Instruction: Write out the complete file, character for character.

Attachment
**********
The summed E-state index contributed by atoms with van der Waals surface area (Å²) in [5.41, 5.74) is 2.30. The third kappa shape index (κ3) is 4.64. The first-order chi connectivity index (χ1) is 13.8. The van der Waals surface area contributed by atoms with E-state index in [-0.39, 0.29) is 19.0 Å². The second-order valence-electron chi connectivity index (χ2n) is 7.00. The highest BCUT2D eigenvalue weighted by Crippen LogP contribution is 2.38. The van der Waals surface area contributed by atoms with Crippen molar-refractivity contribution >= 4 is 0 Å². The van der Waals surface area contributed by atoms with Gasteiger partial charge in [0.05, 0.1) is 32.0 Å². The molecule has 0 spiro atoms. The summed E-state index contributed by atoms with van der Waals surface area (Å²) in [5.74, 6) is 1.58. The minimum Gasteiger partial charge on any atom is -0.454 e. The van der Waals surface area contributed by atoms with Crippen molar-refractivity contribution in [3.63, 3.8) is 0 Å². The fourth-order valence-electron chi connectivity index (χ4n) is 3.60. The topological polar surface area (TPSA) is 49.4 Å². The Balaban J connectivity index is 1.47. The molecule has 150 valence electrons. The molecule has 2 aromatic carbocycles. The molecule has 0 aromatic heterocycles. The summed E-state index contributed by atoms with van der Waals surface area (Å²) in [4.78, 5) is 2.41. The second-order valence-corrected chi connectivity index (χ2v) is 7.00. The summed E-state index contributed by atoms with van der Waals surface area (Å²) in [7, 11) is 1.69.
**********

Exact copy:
The summed E-state index contributed by atoms with van der Waals surface area (Å²) in [5.41, 5.74) is 2.30. The third kappa shape index (κ3) is 4.64. The first-order chi connectivity index (χ1) is 13.8. The van der Waals surface area contributed by atoms with E-state index in [-0.39, 0.29) is 19.0 Å². The second-order valence-electron chi connectivity index (χ2n) is 7.00. The highest BCUT2D eigenvalue weighted by Crippen LogP contribution is 2.38. The van der Waals surface area contributed by atoms with Crippen molar-refractivity contribution >= 4 is 0 Å². The van der Waals surface area contributed by atoms with Gasteiger partial charge in [0.05, 0.1) is 32.0 Å². The molecule has 0 spiro atoms. The summed E-state index contributed by atoms with van der Waals surface area (Å²) in [5.74, 6) is 1.58. The minimum Gasteiger partial charge on any atom is -0.454 e. The van der Waals surface area contributed by atoms with Crippen molar-refractivity contribution in [3.63, 3.8) is 0 Å². The fourth-order valence-electron chi connectivity index (χ4n) is 3.60. The topological polar surface area (TPSA) is 49.4 Å². The Balaban J connectivity index is 1.47. The molecule has 150 valence electrons. The molecule has 2 aromatic carbocycles. The molecule has 0 aromatic heterocycles. The summed E-state index contributed by atoms with van der Waals surface area (Å²) in [4.78, 5) is 2.41. The second-order valence-corrected chi connectivity index (χ2v) is 7.00. The summed E-state index contributed by atoms with van der Waals surface area (Å²) in [7, 11) is 1.69.